Last week, the Aussie dollar made forex news headlines as it remained perched in its lofty status as the financial institutions’ currency of choice in light of the Reserve Bank of Australia’s very realistic monetary policy statements and the surprisingly high employment figures. And although the currency hardly moved last week, it made a nice recovery in last Friday’s 80-pip sell-off it suffered during the Asian session as it closed higher for the day.
According to experts, what provided support for the AUD was the 7% – 8% stable growth in China, and who would disagree? Obviously, it remains attractive primarily because of the country’s healthy cash rates. In contrast to what happened during the 12-month period ending the first semester of 2011, it has become a shining light for fast money attempting to short it.
The same can be said of the American stock market that is 80+% correlated to the Aussie. Each time there is a higher high, it inadvertently attracts dumb cash to go short.
No doubt the AUD/USD has been a very strong pair, but the AUD/JPY has continued to lag behind. While the former has shifted to a higher secondary pattern late in July, the latter never got off the ground, making it an open short seller target if ever a forex news-worthy event risk occurs anywhere in the world (like corrections in the asset class markets), and profit taking is triggered.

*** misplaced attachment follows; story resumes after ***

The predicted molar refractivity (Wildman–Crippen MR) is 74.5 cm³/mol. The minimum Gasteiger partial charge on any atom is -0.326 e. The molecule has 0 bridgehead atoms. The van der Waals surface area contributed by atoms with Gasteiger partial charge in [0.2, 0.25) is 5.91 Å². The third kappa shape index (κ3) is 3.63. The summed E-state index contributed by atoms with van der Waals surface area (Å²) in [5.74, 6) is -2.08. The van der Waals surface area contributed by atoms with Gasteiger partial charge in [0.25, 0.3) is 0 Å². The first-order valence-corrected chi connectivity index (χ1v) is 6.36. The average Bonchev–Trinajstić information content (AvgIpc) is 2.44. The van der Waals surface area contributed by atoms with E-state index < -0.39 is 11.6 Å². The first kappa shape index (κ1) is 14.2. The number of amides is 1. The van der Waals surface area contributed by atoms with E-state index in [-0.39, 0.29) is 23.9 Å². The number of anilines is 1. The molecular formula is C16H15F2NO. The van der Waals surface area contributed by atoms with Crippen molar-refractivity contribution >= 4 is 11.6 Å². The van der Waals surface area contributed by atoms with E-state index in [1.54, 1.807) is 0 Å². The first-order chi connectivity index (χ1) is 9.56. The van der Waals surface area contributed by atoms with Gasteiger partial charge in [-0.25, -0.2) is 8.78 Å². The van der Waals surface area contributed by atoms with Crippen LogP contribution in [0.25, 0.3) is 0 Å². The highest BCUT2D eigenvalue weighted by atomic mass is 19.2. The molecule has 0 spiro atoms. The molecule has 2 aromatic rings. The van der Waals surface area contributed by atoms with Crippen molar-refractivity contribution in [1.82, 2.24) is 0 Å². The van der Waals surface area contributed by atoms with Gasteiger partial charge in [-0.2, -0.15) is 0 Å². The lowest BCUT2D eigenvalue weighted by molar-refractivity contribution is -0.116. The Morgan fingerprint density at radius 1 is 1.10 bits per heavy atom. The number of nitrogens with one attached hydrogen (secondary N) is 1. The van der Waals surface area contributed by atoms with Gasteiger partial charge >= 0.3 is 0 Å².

Day traders (comprising 90% of the volume of financial futures) are still lapping it on the long side. Talk about making hay while the sun shines.
Prospects of the Euro are looking good. The day by day patterns that reflect the daily news are bullish, and combined with the slowdown from trading desks to government institutions, independent traders, and wire services, have resulted to a less volatile market. Simply put, there is lower trader participation rate that does not bode well for the continuation of trends with higher time frames. The lower volume and declining volatility are in support of a slow grind up.
From here, it is expected that the Euro will go sideways which will be supportive. This is because there are a lot of long term bears perched on good profits, who may decide to place a part of the money simply out of boredom. The effect may not be as bad as what one may see from economic releases that follow a spate of very bad data. Generally, an improvement can be seen when comparing fresh economic releases to those released in the previous quarter or month.
The Euro, for the long term, is bearish, but you can expect higher correction through month end.
As for the USD/CAD, nothing much can be said as except to say that it is pretty much the same as last week. And this is expected until the end of August. The moment it closed under 1.00, it opened the door to .9800. You can expect not to hear much from this pair in forex news.